Results of last season’s alternaria monitoring in potato crops has further reinforced the pattern of earliest infection from A alternata, with A solani typically coming into crops later in the season.

The monitoring, sponsored by Syngenta and undertaken by independent and industry potato agronomists sampling, suspected cases throughout the season, with laboratory analysis by NIAB specialists to determine the species of alternaria (early blight) present.

Until a sampling date of July 23, 85% of the positive alternaria infections identified were only alternata, with 15% solani and only at low levels. From July 24, however, 81% of samples contained solani and just 9% solely alternata. Around 20% of samples tested had mixed infection and no alternata was identified in the sampling after August 9.

Whilst AHDB advice pointed to solani being the dominant early alternaria species, annual in-field monitoring has again shown it has been the alternata coming in first.

Syngenta's technical manager, Michael Tait, said the information was particularly valuable to highlight the timing of onset for alternaria infections and assessing agronomy options.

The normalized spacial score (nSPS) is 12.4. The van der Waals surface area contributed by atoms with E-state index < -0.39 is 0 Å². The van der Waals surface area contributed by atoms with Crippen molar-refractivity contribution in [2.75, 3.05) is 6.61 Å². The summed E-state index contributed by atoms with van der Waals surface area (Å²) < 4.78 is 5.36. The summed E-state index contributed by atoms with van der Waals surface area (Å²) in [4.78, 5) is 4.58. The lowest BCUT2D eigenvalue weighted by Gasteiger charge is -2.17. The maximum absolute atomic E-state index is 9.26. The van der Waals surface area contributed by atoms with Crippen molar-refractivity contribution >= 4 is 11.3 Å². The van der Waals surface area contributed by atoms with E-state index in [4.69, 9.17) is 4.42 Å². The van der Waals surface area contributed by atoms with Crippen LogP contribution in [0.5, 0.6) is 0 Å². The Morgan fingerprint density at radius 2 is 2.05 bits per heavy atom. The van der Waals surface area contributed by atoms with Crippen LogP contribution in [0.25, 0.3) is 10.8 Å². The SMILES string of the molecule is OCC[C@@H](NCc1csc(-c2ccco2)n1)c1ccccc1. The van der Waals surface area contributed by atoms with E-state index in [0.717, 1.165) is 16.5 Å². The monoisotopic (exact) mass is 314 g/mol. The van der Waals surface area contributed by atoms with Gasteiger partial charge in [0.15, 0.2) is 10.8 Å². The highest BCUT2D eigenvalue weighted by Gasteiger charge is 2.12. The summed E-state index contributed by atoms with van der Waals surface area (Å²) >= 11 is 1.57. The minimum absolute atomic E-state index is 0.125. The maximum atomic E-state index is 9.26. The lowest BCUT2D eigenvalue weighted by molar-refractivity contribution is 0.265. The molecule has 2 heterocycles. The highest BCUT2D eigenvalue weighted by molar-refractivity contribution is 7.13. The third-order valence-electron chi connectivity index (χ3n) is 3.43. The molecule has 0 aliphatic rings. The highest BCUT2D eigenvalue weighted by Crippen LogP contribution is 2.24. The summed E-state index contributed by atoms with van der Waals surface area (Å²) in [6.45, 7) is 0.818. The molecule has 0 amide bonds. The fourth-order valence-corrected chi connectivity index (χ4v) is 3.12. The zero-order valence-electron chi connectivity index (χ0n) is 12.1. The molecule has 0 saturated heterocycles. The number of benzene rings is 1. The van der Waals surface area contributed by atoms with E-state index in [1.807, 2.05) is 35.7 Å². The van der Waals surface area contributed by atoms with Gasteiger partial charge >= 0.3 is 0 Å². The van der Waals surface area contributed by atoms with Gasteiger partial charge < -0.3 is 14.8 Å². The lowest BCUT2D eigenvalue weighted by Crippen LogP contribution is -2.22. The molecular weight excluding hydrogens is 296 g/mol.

“Alternaria leaf spots can result in rapid loss of green leaf area. The control options have to be applied preventatively, which typically starts in early July,” he said, recommending that two sprays of Amphore Plus (difenoconazole + mandipropamid) could help manage the risk of early blight (alternaria), whilst still maintaining a strong late blight programme. This product can also be worked into any late blight spray plan.

Research has shown that difenoconazole is active on alternaria spores at an early stage. Using Amphore Plus can provide a higher rate of 150 g/ha of the active ingredient, compared to the maximum 125 g/ha permitted for straight difenoconazole that could be included in a mix.

“This season’s weather conditions have also seen a very high risk of late blight developing,” added Mr Tait. “It’s essential for growers and agronomists to maintain a high level of protection against infection.

"Amphore Plus also contains mandipropamid (as in Revus) that delivers more effective foliar blight control, compared to mancozeb that may have previously been considered to prevent alternaria.”

The monitoring identified positive infection on 11 different varieties, indicating more widespread risk than previously considered. Later sampling dates showed the greatest diversity of varieties infected.

In 70% of instances, alternaria had been identified before the crop had reached 100 days after planting, where the planting date was known. “That could prove especially important, since early infections and leaf loss would tend to have the greatest implications for crop yield and tuber size,” warned Mr Tait.